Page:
Let's go to the AVAssetResourceLoaderDelegate implementation and look what's going on in it. Right now we are interested in just two methods:
First one invokes when some data should be loaded
Second invokes when some previous request was canceled
When the App starts playing the video first method invokes when the player asks about a new batch of data. With our delegate, we intercept requests and load all data with ourselves and provide back to the origin AVAssetResourceLoadingRequest data which we have. All provided data is our responsibility from now. Here's a diagram of AVAssetResourceLoadingRequests:
As we can see AVAssetResourceLoader sends few requests to get the info about the file. And junks of data with requestedOffset and requestedLength.
We need to save all valid AVAssetResourceLoadingRequest somewhere. Let's use for simple Array for that
Also, we need to handle request cancelation. In this case, we will just remove the saved origin request from the array.
Downloading real data
Now we need to download all the required data for the video. We can create URLSession with the single URLSessionDataTask to keep everything simple in this example. Also, we need to implement a few methods from URLSessionTaskDelegate and URLSessionDataDelegate. We need these methods:
To process the response with file info and fill with it info request from origin AVAssetResourceLoadingRequest
To process data from our video file. We will store all the data in memory for now. It's not the best solution, but it is enough for a short video from our example.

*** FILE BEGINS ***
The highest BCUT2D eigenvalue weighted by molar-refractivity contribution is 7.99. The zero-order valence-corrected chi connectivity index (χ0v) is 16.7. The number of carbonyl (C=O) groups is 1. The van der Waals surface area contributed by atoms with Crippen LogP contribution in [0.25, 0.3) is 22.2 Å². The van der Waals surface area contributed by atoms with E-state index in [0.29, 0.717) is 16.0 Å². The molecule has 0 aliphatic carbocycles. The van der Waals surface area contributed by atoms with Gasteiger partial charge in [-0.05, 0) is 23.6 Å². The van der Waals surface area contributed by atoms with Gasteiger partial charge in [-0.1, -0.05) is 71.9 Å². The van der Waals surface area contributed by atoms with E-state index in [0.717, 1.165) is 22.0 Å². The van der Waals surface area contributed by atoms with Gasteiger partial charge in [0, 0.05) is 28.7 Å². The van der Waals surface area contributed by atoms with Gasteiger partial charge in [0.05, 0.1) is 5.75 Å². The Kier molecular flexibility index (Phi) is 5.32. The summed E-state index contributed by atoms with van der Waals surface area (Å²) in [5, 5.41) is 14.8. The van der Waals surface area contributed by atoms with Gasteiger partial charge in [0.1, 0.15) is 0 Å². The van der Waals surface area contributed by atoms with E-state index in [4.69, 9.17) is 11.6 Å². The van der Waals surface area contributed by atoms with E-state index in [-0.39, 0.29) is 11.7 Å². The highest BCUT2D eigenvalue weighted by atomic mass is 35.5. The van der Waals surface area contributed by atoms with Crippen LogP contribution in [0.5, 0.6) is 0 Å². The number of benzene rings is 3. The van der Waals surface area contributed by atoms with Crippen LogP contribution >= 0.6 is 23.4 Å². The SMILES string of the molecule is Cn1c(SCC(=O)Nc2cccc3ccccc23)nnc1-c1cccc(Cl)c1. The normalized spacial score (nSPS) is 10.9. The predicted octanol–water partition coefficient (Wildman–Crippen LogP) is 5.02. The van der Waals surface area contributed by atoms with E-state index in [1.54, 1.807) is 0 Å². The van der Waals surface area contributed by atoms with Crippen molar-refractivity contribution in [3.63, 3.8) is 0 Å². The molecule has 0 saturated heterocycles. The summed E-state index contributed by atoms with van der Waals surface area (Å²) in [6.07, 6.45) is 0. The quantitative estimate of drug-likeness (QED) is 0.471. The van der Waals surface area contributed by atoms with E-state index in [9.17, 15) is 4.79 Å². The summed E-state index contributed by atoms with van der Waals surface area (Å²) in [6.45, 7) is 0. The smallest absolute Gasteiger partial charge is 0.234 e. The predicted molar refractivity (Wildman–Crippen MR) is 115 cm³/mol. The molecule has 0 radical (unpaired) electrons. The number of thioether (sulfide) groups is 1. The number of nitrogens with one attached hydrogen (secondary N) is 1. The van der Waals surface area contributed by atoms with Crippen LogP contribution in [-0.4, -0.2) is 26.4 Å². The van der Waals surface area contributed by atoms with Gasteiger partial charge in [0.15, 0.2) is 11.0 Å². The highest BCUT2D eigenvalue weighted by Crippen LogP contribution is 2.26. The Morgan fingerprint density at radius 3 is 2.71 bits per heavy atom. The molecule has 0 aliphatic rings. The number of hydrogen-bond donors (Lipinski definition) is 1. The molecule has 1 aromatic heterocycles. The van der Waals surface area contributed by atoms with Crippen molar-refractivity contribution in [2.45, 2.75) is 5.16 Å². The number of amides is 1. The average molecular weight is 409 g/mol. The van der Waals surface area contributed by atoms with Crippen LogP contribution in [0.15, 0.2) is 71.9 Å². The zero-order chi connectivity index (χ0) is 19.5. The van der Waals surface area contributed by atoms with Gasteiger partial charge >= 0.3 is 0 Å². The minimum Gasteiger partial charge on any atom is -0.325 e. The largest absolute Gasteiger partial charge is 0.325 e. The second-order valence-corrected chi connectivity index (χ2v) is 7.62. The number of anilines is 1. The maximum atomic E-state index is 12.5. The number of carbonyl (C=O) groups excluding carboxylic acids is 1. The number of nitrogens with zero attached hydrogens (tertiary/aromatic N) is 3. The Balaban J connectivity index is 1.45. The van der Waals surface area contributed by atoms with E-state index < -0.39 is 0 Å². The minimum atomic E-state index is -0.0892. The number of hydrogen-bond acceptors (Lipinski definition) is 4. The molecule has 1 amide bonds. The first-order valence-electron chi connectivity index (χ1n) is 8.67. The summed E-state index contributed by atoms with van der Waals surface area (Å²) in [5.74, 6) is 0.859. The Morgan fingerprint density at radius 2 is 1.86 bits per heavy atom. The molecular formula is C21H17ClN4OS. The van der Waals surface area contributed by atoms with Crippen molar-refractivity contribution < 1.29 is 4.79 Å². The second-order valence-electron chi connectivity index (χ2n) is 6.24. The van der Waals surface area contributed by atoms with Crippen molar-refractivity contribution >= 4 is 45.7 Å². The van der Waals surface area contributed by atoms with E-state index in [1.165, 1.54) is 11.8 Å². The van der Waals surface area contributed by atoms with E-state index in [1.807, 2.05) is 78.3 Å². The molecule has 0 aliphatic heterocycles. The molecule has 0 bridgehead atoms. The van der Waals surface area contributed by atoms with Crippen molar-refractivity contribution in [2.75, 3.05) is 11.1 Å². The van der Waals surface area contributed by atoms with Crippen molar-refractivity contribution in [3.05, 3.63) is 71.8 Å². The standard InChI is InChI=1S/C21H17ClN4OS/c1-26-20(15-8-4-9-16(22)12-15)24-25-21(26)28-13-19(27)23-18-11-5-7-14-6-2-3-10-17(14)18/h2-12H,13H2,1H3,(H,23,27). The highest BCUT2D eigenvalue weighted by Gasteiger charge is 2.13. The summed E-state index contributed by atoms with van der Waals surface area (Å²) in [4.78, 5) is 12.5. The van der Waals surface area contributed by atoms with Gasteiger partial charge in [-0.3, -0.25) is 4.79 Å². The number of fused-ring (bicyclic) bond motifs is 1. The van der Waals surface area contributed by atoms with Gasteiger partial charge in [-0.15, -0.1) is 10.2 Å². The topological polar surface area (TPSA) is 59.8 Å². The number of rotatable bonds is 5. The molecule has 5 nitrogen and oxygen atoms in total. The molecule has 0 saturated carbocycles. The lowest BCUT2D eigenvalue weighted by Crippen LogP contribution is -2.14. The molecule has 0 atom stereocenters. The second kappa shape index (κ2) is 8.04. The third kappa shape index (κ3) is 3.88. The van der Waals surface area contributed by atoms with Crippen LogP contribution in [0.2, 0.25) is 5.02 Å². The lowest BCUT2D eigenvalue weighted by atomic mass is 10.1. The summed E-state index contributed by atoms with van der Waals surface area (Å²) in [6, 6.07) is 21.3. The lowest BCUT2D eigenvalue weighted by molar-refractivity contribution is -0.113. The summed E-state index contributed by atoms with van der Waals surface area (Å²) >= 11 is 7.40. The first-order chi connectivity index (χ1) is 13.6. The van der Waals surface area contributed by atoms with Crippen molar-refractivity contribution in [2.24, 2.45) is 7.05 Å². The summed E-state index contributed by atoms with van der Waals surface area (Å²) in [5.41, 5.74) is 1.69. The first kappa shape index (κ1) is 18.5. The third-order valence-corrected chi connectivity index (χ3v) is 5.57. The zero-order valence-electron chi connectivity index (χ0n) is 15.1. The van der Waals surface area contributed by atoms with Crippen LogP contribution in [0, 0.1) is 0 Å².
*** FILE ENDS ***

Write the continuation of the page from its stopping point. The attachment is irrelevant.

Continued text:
Now we can create our URLSession with code
All received data we will save in the variable
And then we need to create our data task when we will receive the first AVAssetResourceLoadingRequest
So we have intercepted all origin requests from the resource loader and have created our data task to download video data. So now we can send chunks of downloaded data to the saved AVAssetResourceLoadingDataRequest.
But don't forget about AVAssetResourceLoadingContentInformationRequest too.
When we received the URLResponse from the URLSessionDataTask we should fill with it the AVAssetResourceLoadingContentInformationRequest.
It looks like:
And every time when we receive new data from data task we can check our saved origin loadingRequests and fill them with available data. And maybe finish some of them. For example, we have this case. Some data already downloaded. AVAssetResourceLoadingDataRequest has some requestedOffset and requestedLength. Also, we already sent some data to it, so currentOffset is not 0 too.
Looks like on the diagram
Now we need to calculate which pease of data available for the origin request. Logic looks like
Check with the length of downloaded data we can pass to the request
Respond with a chunk of data
Check if we sent all required data to the request, and finish it if so
When we finish with downloading the data, we can save it to a local file for example.
We are done!
That's all with the basics of the AVAssetResourceLoaderDelegate. We understand how does it work and how to deal with it. You can try the Demo project.